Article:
That's quite a problem. You need to handle runtime errors. Database connections drop, a syntax error in strSqlQuery is likely (you're taking it as a parameter - who knows if it's legal SQL?), the rngToPrint could be in another workbook - so many things can go wrong!

First thing to fix is this:


The Sheets collection contains charts and other non-worksheet objects. Use the Worksheets collection when you want worksheets. But the biggest issue is that it's implicitly referring to the ActiveWorkbook. Yet nothing says rngToPrint comes from that workbook: if the active workbook has worksheets "Sheet1", "Sheet2" and "Sheet3" and rngToPrint is in another workbook and its Worksheet.Name is "DATA", your code blows up right here.

Why retrieve the worksheet from the Sheets/Worksheets collection, by its name, when you already have a reference to it?


Now, handle runtime errors:

Public Sub DoSomething()
    On Error GoTo CleanFail


    'cleanup code
    Exit Sub
    'error handling/recovering code
    Resume CleanExit
End If

With this pattern you close the recordset and connection under the CleanExit label, and because it runs whether or not an error has occurred then you make the clean-up conditional to the state of your object references (e.g. if rs Is Nothing don't try to close it) and/or your connection.

Your parameters are all passed ByRef implicitly, and they could all passed ByVal instead. The name ConnectServer doesn't convey what the procedure is doing at all (it's doing much more than just connecting to a server), and it's implicitly Public as well; making it explicitly Public would be good, or make it Private if it's not meant to be used beyond the scope of the module it's written in.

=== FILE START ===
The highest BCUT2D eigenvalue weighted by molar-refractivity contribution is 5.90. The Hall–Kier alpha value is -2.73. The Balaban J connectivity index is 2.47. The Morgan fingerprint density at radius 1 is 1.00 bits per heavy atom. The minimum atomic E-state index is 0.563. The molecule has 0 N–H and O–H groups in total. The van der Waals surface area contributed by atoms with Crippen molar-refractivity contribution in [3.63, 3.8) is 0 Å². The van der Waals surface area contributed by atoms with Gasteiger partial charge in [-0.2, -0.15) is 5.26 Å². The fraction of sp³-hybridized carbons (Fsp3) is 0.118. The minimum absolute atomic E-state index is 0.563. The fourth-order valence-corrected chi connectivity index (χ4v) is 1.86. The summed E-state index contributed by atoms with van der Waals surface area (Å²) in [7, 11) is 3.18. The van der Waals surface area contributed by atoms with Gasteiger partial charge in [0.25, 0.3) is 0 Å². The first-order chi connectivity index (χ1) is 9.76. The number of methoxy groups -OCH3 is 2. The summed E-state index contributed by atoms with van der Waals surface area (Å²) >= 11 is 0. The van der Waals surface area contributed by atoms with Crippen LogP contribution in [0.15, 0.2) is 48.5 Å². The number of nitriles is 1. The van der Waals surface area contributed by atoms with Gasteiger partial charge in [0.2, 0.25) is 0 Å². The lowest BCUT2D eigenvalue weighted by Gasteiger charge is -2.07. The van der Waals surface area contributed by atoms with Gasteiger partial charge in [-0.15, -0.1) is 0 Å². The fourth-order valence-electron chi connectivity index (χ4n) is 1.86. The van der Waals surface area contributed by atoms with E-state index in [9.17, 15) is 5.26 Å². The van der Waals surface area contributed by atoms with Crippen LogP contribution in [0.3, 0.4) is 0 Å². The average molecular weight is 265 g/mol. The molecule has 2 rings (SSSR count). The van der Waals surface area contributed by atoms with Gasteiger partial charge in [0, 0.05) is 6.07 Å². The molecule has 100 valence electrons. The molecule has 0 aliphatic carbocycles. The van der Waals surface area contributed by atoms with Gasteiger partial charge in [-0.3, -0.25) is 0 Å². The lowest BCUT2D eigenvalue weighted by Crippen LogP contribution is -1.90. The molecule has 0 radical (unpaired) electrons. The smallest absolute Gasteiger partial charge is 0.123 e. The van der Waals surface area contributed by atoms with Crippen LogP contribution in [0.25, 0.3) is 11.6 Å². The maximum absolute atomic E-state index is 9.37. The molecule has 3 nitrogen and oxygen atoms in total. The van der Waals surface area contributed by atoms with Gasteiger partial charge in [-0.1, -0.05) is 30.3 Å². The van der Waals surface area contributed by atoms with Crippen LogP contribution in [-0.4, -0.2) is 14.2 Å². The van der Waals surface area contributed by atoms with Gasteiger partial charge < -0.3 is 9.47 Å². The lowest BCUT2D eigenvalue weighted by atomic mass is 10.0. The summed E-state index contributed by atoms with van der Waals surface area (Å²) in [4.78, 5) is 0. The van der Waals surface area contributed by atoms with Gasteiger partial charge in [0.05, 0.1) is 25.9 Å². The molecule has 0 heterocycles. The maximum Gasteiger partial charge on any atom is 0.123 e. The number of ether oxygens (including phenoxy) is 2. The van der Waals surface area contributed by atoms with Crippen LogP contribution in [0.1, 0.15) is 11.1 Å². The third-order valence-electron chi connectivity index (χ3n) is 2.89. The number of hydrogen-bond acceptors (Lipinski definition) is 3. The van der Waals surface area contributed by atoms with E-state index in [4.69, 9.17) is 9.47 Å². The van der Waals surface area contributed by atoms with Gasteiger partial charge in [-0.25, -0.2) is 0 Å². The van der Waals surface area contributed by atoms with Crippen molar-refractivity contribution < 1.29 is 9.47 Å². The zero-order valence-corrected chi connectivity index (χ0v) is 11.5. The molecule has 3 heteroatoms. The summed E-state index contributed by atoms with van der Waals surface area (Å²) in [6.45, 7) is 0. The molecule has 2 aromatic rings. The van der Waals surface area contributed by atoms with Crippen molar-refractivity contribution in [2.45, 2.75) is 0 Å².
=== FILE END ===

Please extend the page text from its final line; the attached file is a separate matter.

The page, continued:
Hungarian Notation prefixes are superfluous, and misleading:

  • iCols - you're looking at a Long, not an "Integer".
  • sConnString - the name says "string", what's the s for?
  • rngToPrint - a better name would be simply destination.
  • FileName - no prefix? Parameter isn't used, remove it.

Whenever you feel the need to comment "this chunk of code does X", like here:

'Add headers

...you're looking a a chunk of code that actually belongs elsewhere. In this case, iCols belongs in the scope of a helper procedure that iterates a given recordset's fields, and writes the names of the fields in the first row of a given Range - add an explicit reference to the ADOR (Microsoft ActiveX Data Objects Recordset 6.0 Library) library too, so you can early-bind the Fields and Field object types:

Private Sub WriteColumnHeader(ByVal target As Worksheet, ByVal source As ADOR.Fields, Optional ByVal headerRow As Long = 1)
    Dim current As Long
    Dim fld As ADOR.Field
    For Each fld In source
        current = current + 1
        target.Cells(headerRow, current).Value = fld.Name
End Sub

Note that iterating a collection of objects is faster with a For Each loop; keep For loops for iterating arrays.

I find it a bit weird that you're writing the column names in row rngToPrint.Row - 1: that means I can't pass "A1" to your function as a destination, because you'll be attempting to write to row 0 and blow up. I would assume the first row of the destination range is the row where the column headers belong.

MsgBox "Error: No records returned.", vbCritical

"no records" isn't necessarily an error. It depends on the query! If I give your procedure a query that lists all reports for employee injuries in the past week, I'll be happy to see no records returned.

I wouldn't bother interpreting the results like this in this procedure - it's beyond its purpose: you don't know whether the client code is expecting records or not.

You could, however, be informative about it:

MsgBox "Query was executed, but no records were returned.", vbInformation

And keep vbCritical for actual errors, like if there's a syntax error in the query, or if the connection times out or otherwise can't be made to the server for whatever reason.

  • 1
    \$\begingroup\$ That first sentence is ruthless ;) \$\endgroup\$ Oct 11, 2016 at 18:49
  • \$\begingroup\$ Haha I feel this is more of a roast than a review... Seriously though- thanks, I never expected such a detailed response \$\endgroup\$
    – Preston
    Oct 12, 2016 at 8:42